The Modern Approach to Rose Growing
Rebecca Pocock, from Pocock's Roses, with advice for growing roses without fuss and drama - 17 June 2016
Roses hold a special place in people's hearts; they may complain about thorns, and say they don't like them, but even they can't resist sticking their noses in and having a little smile!
Growing roses hit a peak of popularity in the 1960s and 1970s and in those days people would be out spraying them, nurturing them and generally annihilating everything and anything that may be slightly detrimental to the well-being of their rose bushes. Nowadays, the modern rose grower adopts a different approach, using nature rather than abusing it. Modern rose varieties are much healthier than the older varieties and if chosen with care, pruned and fed regularly, are much less likely to get blackspot. However, if you have blackspot-prone varieties, prune and feed regularly, then in Feb/March mulch heavily with manure, garden compost or leaf mould to prevent overwintering spore in the soil re-infecting the plant in spring.
Roses in the gardens at Waterperry
At Pococks Roses, we don't use fungicides in our rose fields. Instead, we use foliar feeds, such as Uncle Tom's Rose Tonic and SB Growth Invigorator, which work by thickening up the leaf and making it more resistant to fungal attack. We also try to avoid insecticides, having found that if we ignore small populations of aphids, we will get a whole host of beneficial insects and garden birds eating them - so it's less work for you and free meals for your ladybirds, sparrows and blue tits.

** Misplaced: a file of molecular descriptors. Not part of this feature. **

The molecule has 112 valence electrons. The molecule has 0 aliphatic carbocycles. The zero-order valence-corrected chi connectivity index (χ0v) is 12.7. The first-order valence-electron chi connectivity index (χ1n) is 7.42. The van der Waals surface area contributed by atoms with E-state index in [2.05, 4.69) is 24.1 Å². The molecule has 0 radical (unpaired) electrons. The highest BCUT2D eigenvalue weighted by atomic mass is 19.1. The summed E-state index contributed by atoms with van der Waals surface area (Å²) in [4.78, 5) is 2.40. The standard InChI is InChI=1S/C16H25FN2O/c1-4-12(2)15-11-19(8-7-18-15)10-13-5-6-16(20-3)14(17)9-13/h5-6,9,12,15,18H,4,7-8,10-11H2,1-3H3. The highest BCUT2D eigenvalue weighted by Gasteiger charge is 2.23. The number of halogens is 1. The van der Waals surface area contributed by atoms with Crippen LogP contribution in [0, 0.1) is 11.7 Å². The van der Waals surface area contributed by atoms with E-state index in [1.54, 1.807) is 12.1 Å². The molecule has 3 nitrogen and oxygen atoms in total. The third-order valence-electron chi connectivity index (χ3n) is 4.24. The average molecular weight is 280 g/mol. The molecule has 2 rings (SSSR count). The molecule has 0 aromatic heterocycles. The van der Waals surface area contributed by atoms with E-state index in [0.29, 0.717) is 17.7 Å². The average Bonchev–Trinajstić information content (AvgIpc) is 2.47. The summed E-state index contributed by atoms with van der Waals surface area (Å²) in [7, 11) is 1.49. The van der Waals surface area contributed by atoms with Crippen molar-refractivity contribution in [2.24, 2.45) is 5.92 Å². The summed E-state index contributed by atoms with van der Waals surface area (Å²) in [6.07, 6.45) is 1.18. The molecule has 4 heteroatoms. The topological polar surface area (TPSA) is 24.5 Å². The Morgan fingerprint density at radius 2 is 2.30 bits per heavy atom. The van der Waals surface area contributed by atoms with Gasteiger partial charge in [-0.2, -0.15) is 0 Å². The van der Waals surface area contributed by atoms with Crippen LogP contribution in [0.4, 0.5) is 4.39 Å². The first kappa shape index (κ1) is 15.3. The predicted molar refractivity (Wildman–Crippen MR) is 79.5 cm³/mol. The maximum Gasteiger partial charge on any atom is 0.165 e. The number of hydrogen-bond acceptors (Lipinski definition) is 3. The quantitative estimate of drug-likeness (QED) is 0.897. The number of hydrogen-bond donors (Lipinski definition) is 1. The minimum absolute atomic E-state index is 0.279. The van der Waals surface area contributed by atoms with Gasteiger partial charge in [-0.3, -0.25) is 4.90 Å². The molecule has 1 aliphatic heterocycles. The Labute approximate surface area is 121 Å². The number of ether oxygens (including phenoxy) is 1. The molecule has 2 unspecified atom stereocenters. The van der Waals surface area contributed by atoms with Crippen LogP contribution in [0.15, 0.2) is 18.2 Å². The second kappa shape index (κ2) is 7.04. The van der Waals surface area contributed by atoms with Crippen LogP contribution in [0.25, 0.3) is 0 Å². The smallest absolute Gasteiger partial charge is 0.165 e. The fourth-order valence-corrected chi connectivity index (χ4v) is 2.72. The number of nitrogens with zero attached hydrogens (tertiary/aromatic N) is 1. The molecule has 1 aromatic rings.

Even pruning has been simplified. The general rule being that if it repeat flowers and is not a climber/rambler, just cut them back to about one-third of their original height. Don't worry about looking for an outward-facing bud as quite often it dies back to an inward-facing bud!
The main message is that roses are easy but the culture of them has been complicated by so-called 'experts. If you prune hard and feed generously, you will have beautiful, fragrant roses for months on end and be able to enjoy them rather than being a slave to them.
Rebecca and Stewart Pocock own and run Pocock's Roses, based in Hampshire.